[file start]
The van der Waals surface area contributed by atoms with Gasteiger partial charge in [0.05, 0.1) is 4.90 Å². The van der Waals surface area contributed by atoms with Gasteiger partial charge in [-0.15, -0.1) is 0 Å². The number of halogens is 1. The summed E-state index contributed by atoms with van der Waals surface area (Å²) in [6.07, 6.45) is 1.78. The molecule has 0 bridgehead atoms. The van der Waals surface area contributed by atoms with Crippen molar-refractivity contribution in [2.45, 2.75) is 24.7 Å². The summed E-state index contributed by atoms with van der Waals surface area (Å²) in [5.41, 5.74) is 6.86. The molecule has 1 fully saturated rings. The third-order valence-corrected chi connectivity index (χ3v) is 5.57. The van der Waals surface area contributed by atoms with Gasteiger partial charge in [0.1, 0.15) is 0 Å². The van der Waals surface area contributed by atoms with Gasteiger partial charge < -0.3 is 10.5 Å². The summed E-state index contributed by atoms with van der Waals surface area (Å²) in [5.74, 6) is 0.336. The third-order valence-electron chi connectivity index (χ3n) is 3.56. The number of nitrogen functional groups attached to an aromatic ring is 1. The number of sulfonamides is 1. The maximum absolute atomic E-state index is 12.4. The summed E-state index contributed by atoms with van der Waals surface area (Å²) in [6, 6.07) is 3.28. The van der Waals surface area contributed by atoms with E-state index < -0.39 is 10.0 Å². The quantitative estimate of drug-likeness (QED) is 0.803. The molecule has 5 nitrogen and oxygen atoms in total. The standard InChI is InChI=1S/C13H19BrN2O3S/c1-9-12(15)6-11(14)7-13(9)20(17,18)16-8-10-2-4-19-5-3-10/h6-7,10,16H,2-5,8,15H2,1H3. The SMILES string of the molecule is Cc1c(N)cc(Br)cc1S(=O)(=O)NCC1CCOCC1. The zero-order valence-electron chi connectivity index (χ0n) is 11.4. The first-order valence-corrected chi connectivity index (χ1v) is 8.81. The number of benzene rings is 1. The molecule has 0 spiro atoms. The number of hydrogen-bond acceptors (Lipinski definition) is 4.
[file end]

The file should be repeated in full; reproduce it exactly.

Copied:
The van der Waals surface area contributed by atoms with Gasteiger partial charge in [0.05, 0.1) is 4.90 Å². The van der Waals surface area contributed by atoms with Gasteiger partial charge in [-0.15, -0.1) is 0 Å². The number of halogens is 1. The summed E-state index contributed by atoms with van der Waals surface area (Å²) in [6.07, 6.45) is 1.78. The molecule has 0 bridgehead atoms. The van der Waals surface area contributed by atoms with Crippen molar-refractivity contribution in [2.45, 2.75) is 24.7 Å². The summed E-state index contributed by atoms with van der Waals surface area (Å²) in [5.41, 5.74) is 6.86. The molecule has 1 fully saturated rings. The third-order valence-corrected chi connectivity index (χ3v) is 5.57. The van der Waals surface area contributed by atoms with Gasteiger partial charge in [0.1, 0.15) is 0 Å². The van der Waals surface area contributed by atoms with Gasteiger partial charge < -0.3 is 10.5 Å². The summed E-state index contributed by atoms with van der Waals surface area (Å²) in [5.74, 6) is 0.336. The third-order valence-electron chi connectivity index (χ3n) is 3.56. The number of nitrogen functional groups attached to an aromatic ring is 1. The number of sulfonamides is 1. The maximum absolute atomic E-state index is 12.4. The summed E-state index contributed by atoms with van der Waals surface area (Å²) in [6, 6.07) is 3.28. The van der Waals surface area contributed by atoms with E-state index < -0.39 is 10.0 Å². The quantitative estimate of drug-likeness (QED) is 0.803. The molecule has 5 nitrogen and oxygen atoms in total. The standard InChI is InChI=1S/C13H19BrN2O3S/c1-9-12(15)6-11(14)7-13(9)20(17,18)16-8-10-2-4-19-5-3-10/h6-7,10,16H,2-5,8,15H2,1H3. The SMILES string of the molecule is Cc1c(N)cc(Br)cc1S(=O)(=O)NCC1CCOCC1. The zero-order valence-electron chi connectivity index (χ0n) is 11.4. The first-order valence-corrected chi connectivity index (χ1v) is 8.81. The number of benzene rings is 1. The molecule has 0 spiro atoms. The number of hydrogen-bond acceptors (Lipinski definition) is 4.